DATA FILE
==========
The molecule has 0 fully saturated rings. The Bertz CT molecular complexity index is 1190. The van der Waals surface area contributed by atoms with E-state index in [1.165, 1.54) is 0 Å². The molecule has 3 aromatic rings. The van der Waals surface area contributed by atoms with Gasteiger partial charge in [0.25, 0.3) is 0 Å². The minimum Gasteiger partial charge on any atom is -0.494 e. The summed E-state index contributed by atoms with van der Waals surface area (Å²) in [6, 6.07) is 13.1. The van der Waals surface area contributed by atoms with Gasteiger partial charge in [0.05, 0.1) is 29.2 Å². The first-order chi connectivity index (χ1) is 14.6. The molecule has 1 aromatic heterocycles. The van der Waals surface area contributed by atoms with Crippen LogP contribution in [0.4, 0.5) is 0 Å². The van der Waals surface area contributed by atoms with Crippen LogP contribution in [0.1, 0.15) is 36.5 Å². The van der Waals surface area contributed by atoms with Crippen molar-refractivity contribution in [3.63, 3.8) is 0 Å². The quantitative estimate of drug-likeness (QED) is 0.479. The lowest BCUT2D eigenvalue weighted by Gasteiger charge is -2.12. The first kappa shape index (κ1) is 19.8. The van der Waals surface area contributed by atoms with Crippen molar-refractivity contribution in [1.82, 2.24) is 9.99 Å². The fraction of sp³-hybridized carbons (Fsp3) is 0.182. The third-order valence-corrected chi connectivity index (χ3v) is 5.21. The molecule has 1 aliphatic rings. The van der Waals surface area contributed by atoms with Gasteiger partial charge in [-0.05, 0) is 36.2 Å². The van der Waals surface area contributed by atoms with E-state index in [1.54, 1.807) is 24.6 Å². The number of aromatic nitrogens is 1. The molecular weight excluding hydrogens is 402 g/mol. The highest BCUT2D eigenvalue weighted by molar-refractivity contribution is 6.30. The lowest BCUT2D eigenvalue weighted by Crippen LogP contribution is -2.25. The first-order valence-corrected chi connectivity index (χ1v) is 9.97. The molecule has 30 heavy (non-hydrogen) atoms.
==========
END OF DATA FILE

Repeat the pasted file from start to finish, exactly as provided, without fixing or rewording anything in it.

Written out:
The molecule has 0 fully saturated rings. The Bertz CT molecular complexity index is 1190. The van der Waals surface area contributed by atoms with E-state index in [1.165, 1.54) is 0 Å². The molecule has 3 aromatic rings. The van der Waals surface area contributed by atoms with Gasteiger partial charge in [0.25, 0.3) is 0 Å². The minimum Gasteiger partial charge on any atom is -0.494 e. The summed E-state index contributed by atoms with van der Waals surface area (Å²) in [6, 6.07) is 13.1. The van der Waals surface area contributed by atoms with Gasteiger partial charge in [0.05, 0.1) is 29.2 Å². The first-order chi connectivity index (χ1) is 14.6. The molecule has 1 aromatic heterocycles. The van der Waals surface area contributed by atoms with Crippen LogP contribution in [0.4, 0.5) is 0 Å². The van der Waals surface area contributed by atoms with Crippen LogP contribution in [0.1, 0.15) is 36.5 Å². The van der Waals surface area contributed by atoms with Crippen molar-refractivity contribution in [3.63, 3.8) is 0 Å². The quantitative estimate of drug-likeness (QED) is 0.479. The lowest BCUT2D eigenvalue weighted by Gasteiger charge is -2.12. The first kappa shape index (κ1) is 19.8. The van der Waals surface area contributed by atoms with Crippen molar-refractivity contribution in [1.82, 2.24) is 9.99 Å². The fraction of sp³-hybridized carbons (Fsp3) is 0.182. The third-order valence-corrected chi connectivity index (χ3v) is 5.21. The molecule has 1 aliphatic rings. The van der Waals surface area contributed by atoms with Gasteiger partial charge in [-0.05, 0) is 36.2 Å². The van der Waals surface area contributed by atoms with E-state index in [1.54, 1.807) is 24.6 Å². The number of aromatic nitrogens is 1. The molecular weight excluding hydrogens is 402 g/mol. The highest BCUT2D eigenvalue weighted by molar-refractivity contribution is 6.30. The lowest BCUT2D eigenvalue weighted by Crippen LogP contribution is -2.25. The first-order valence-corrected chi connectivity index (χ1v) is 9.97. The molecule has 30 heavy (non-hydrogen) atoms.